This style of alteration (sodic-potassic/calcic) has totally obliterated the igneous porphyritic texture of the granodiorite and resulted in its complete recrystallization. It is composed of variable amounts of secondary albite, orthoclase, biotite, actinolite, and chlorite. The veinlets (M-type) are commonly very narrow (less than 0.5 cm), irregular in shape and discontinuous, but there are also cases where straight-sided veinlets were identified.
Magnetite in the veins is commonly anhedral, has a grain size that does not exceed a few tens of microns, and may contain (sub-) microscopic inclusions of silicates (e.g., titanite) and/or sulfides (e.g., chalcopyrite). It is associated with variable amounts of orthoclase, biotite, albite, chlorite, actinolite, and quartz (Figure 5a–b). Minor chalcopyrite and pyrite accompany magnetite in the veins (Figure 5c–e) along with minor amounts of bornite, gold, and molybdenite. In places, replacement features occurred (martitization) whereas exsolution lamellae were absent.

4.3. Chemical Composition of Magnetite

Analytical data from both magmatic and hydrothermal magnetite are shown in Table 1 and Table 2 for the Electron Probe Microanalyses (EPMA) and LA-ICP-MS analyses, respectively. Chemical differences between the two types of magnetite are displayed in covariation plots of Figure 6.
Electron probe micro-analyses of magmatic magnetite show that Ti was the major impurity, reaching up to 2.77 wt.% TiO2 (average 1.41 wt.%). Despite this relatively broad range, no zoned structure was observed. Silica (up to 0.52 wt.%) and Ca (up to 0.34 wt.% CaO) were the next most abundant elements. The majority of other divalent (e.g., Mg and Mn) and trivalent (e.g., Al and Cr) cations that could be incorporated into the structure of magnetite were mostly very close to, or below detection limits, with the exception of V, with values of up to 0.28 wt.% V2O3.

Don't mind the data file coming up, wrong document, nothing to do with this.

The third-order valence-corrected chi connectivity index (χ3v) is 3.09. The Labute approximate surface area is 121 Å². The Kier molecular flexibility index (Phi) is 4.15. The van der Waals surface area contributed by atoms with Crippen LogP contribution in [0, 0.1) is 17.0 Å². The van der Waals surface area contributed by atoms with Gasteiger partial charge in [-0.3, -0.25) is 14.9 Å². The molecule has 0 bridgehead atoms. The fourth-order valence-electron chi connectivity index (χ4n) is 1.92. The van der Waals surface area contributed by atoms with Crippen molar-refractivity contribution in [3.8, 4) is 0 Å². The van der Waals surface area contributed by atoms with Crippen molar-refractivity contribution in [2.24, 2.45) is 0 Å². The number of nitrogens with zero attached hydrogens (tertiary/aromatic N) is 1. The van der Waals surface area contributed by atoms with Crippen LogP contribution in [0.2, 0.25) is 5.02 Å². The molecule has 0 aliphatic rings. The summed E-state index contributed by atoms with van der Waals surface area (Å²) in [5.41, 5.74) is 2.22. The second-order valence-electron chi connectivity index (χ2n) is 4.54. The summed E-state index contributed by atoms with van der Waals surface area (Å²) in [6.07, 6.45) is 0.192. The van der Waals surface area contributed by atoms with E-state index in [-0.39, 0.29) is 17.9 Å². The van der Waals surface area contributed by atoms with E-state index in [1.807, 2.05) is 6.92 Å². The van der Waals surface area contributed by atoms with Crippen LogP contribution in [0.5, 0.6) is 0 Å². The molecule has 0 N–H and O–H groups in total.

On the other hand, hydrothermal magnetite contained significantly less TiO2 (up to 0.78 wt.% and 1.13 wt.% in the two samples respectively) compared to the magmatic one, but had relatively elevated contents of Mg, Mn, and V (values up to 0.88 wt.% MgO, 0.32 wt.% MnO, and 0.33 wt.% V2O3, respectively). Most of the other trace elements were close to or below the detection limit of the method (Table 1). Zonation features were not observed.
Laser ablation-inductively coupled plasma mass-spectrometry analyses yielded comparable results to those obtained through EPMA: Ti values in the two hydrothermal magnetite-bearing samples that reach up to 4852 ppm and 11,517 ppm Ti (average values 3202 ppm and 2419 ppm respectively), and were much smaller compared to those in magmatic magnetite, which contained up to 22,545 ppm (average 9915 ppm). Alumina, Si, and Ca values are up to 7845 ppm (average 4112 ppm), 8521 ppm (average 991 ppm), and 4125 ppm (average 740 ppm) respectively. It must be noted that the maximum values in these elements corresponded to the same analytical spots, which might reflect the presence of sub-millimetric or nano-scale silicate inclusions at subsurface during ablation (cf. Deditius et al. [67]).
The average Mg content of the two types of magnetite was approximately the same (612 ppm for magmatic magnetite and 451 ppm and 550 ppm for the two hydrothermal magnetite samples. Maximum values were much higher (up to 2678 ppm in the magmatic sample and 6896 ppm and 3613 ppm in the two hydrothermal samples.
Vanadium was enriched in the hydrothermal magnetite. Maximum values ranged between 1968 ppm (average 1622 ppm) and 3079 ppm (average 1077 ppm) in the two samples, whereas maximum values in the magmatic magnetite was 770 ppm (average 395 ppm).
A similar trend was the case for most trace elements (Table 2): hydrothermal magnetite was enriched in high-field strength elements (e.g., Nb, Hf, Ta, and W) and metals (e.g., Cu, Zn, and Mo).
On the other hand, some elements were preferably enriched in the magmatic magnetite: the Co of magmatic magnetite was slightly higher (up to 27 ppm) than that of the hydrothermal ones (up to 21 ppm). Other enriched elements were Cr (up to 454 ppm in magmatic; and up to 28 ppm in hydrothermal magnetite respectively), Ni (up to 31 ppm in magmatic and up to 21 ppm in hydrothermal magnetite), and Sn (up to 99 ppm in magmatic and up to 41 ppm in hydrothermal magnetite).
Differences in the concentrations observed between EPM and LA-ICP-MS analyses for elements like Ti, Mg, Cr, Ca, and Si was attributed to the variation of the beam-size of the two methods, especially when exsolved phases or micro-inclusions were present in the magnetite. Furthermore, elevated contents acquired by LA-ICP-MS analyses (e.g., values of Si, Ca, Ti, and Al) might suggest that at least some of the very high concentrations was due to unavoidable submicroscopic or nano-scale inclusions of silicates.

5. Discussion